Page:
Maybe it’s time for me to dream again, knowing that the nightmares of my personal character flaws and the bad stuff that exists in this world might be around the corner to make me jump at times, but choosing to dream despite that real possibility. I think I’m off to flip through my Encyclopedia and think about my little farm and how to improve it.

    Thank you Carla.

    Our Raw Honey is Crystallizing, You Can Still Use it

    As you purchase our honey and thank you so much for choosing our honey for your family, you will notice that our honey is crystallizing, meaning, it is difficult to see through and it is not liquid, but thick and almost solid.  The honey has not gone bad, it is crystallizing which all raw (unheated honey) will do at some point, the timing depends on the type of nectar the bees used.  You do not need to keep the honey in the refrigerator, which will actually speed up the crystallization process.  Since it has been getting colder, our honey was in a non-heated room, so it crystallized faster than it would have if kept at room temperature (we may need to change our storage of honey in the future to slow the crystallization down).

    We like to use our honey as a spread and spread it on toast and biscuits and things like that.  Anytime honey is called for in a recipe, I just use a dry measuring cup and treat the honey like I would peanut butter and scoop it into the cup.

    You can also heat the honey a bit, if you like more liquid honey. ¬†Please don’t put it in the microwave, that can cause hot spots and can really burn you if it gets on your skin. ¬†You can gently heat it up under warm running water or in a gentle warming pan on the stove.

    Our honey was never heated during our part of the processing (the bees themselves heat it with their wings to make it the proper moisture level when they are making it, before capping it off…which I think is so cool); ¬†it went straight from the comb into the extractor through a strainer, into a 5 gallon bucket and into the jars. ¬†We believe the raw qualities are worth the crystallization, so we don’t like to heat ours, but just use it like a spread.

    We want you to love your pure, raw honey.  It is so filling and much stronger in flavor than any other honey we had bought at the store before we had harvested our own.  It did take some getting used to and we wanted to share what we have learned with you.  We hope that this blog posts helps you in using your honey when it crystallizes and you can continue to enjoy it.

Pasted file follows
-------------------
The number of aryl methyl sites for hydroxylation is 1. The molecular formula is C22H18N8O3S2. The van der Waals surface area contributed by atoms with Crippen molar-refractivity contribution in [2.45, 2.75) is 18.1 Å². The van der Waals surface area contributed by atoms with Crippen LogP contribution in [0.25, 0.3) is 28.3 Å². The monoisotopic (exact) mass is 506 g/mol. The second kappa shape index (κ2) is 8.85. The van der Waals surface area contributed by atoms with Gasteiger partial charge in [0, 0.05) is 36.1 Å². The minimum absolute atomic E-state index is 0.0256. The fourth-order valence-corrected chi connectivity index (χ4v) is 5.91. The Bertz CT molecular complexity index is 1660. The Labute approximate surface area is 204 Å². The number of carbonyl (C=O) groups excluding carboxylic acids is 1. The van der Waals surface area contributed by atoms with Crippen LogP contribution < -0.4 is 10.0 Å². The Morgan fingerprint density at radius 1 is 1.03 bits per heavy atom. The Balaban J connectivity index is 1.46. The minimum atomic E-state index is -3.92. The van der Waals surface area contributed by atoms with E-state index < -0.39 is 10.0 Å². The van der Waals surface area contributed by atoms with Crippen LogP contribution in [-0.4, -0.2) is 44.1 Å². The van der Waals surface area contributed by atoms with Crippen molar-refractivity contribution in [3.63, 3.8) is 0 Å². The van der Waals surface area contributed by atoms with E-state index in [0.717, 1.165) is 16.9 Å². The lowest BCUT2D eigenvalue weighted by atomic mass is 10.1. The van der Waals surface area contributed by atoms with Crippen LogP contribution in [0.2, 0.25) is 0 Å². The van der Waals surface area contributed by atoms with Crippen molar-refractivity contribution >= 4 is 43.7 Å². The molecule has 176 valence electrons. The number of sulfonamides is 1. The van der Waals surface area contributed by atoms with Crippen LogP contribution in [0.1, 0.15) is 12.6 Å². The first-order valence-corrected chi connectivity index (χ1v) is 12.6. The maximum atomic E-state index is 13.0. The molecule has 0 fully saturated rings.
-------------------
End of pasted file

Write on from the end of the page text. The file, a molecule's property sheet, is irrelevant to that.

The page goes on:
This pdf is a great resource in learning about honey crystallization, what it’s made up of, when it¬†crystallizes¬†and ¬†the different nectar sources that¬†crystallize¬†at¬†different¬†rates.

    Here is a blog post from a beekeeper in Las Cruces, New Mexico (where Pat proposed to me :), so I am partial to that area of the country) talking about raw honey and crystallization:


    Cutting Costs-Haircuts at Home

    I think I feel just as happy to cut his hair as he does to have it done :)
    Pat After A Much Needed Haircut

    My husband and I got married before our last year in college. We had about 3 dollars every week that was “discretionary” for each of us…and that was after cutting expenses and being strong budgetters. We lived in married student housing and we ate lots of ramen noodles (still do, just not every day). One way that I decided that we could cut expenses is that I could learn to cut Pat’s hair. At that time, back in 1994, his haircuts were about $12-$15 and he needed one at least every 6 weeks.

    I don’t think that I would have even thought cutting my husband’s hair was a possibility if he hadn’t gotten the WORST haircut ever one night while visiting my family over a weekend. When he came out from behind the wall, he looked like an eraserhead, bad. It was so bad, my younger sister, who is a very easy going person told the lady the haircut was unsatisfactory and we needed it fixed. I think I was so in shock I couldn’t say anything. The manager made him look better than he looked, but he still wasn’t “right”.

    When Pat’s parents asked what I wanted for a Christmas present that first Christmas we were married, I asked for a haircut set…the one from Walmart with clippers, scissors and it even had a video. It was my favorite present and one that gave back over and over. Of course, the first time I cut Pat’s hair, it took like 2 hours. And the haircut wasn’t the eraserhead look, yay! I even checked out books at the library for home haircutting back then and learned some ideas to make him look even better, nowadays there are even good YouTube videos (I found a great way to cut my daughter’s long layers on a cool and informative video, I haven’t ever checked to see if there is a video showing a man’s haircut).

    Pat Really Needed a Haircut

    I now have bought some nicer scissors at Sally’s Beauty Supply, which make a difference in the ease the hair cuts. The only down side is that I feel total guilt when I haven’t taken the time to cut my husband’s hair. I don’t even have any good excuse, he sets up and cleans up the hair cutting “station”, which is just a canvas tarp on the floor with the chair in the middle, close to the electrical outlet for the clippers.

    Some husbands wouldn’t be willing to sacrifice their hair to their wife’s learning curve and I totally understand that, this cost cutting measure isn’t for every family. It has worked for us and it may work for you.